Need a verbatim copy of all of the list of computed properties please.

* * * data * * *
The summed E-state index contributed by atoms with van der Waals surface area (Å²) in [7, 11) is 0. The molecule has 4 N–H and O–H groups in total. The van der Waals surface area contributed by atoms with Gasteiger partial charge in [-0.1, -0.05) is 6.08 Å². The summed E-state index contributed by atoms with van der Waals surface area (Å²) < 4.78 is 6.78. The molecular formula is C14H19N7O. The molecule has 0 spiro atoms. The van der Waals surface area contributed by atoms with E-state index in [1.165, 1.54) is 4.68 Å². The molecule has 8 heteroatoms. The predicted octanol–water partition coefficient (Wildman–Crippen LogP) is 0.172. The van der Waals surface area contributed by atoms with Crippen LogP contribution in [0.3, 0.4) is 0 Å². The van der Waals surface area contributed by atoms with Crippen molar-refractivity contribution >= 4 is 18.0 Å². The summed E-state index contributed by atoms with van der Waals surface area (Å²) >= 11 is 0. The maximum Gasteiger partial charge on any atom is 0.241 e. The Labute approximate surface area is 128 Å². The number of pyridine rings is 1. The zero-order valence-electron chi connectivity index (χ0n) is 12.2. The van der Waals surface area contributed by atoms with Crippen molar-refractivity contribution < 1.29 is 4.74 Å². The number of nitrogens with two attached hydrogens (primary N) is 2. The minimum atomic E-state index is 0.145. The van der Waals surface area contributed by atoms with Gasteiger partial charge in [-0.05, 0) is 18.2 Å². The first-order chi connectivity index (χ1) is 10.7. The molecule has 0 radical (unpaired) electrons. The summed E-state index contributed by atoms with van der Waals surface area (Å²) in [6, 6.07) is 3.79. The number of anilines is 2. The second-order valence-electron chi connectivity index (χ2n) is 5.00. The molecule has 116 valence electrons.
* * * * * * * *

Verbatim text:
The summed E-state index contributed by atoms with van der Waals surface area (Å²) in [7, 11) is 0. The molecule has 4 N–H and O–H groups in total. The van der Waals surface area contributed by atoms with Gasteiger partial charge in [-0.1, -0.05) is 6.08 Å². The summed E-state index contributed by atoms with van der Waals surface area (Å²) < 4.78 is 6.78. The molecular formula is C14H19N7O. The molecule has 0 spiro atoms. The van der Waals surface area contributed by atoms with E-state index in [1.165, 1.54) is 4.68 Å². The molecule has 8 heteroatoms. The predicted octanol–water partition coefficient (Wildman–Crippen LogP) is 0.172. The van der Waals surface area contributed by atoms with Crippen LogP contribution in [0.3, 0.4) is 0 Å². The van der Waals surface area contributed by atoms with Crippen molar-refractivity contribution >= 4 is 18.0 Å². The summed E-state index contributed by atoms with van der Waals surface area (Å²) >= 11 is 0. The maximum Gasteiger partial charge on any atom is 0.241 e. The Labute approximate surface area is 128 Å². The number of pyridine rings is 1. The zero-order valence-electron chi connectivity index (χ0n) is 12.2. The van der Waals surface area contributed by atoms with Crippen molar-refractivity contribution < 1.29 is 4.74 Å². The number of nitrogens with two attached hydrogens (primary N) is 2. The minimum atomic E-state index is 0.145. The van der Waals surface area contributed by atoms with Gasteiger partial charge in [-0.05, 0) is 18.2 Å². The first-order chi connectivity index (χ1) is 10.7. The molecule has 0 radical (unpaired) electrons. The summed E-state index contributed by atoms with van der Waals surface area (Å²) in [6, 6.07) is 3.79. The number of anilines is 2. The second-order valence-electron chi connectivity index (χ2n) is 5.00. The molecule has 116 valence electrons.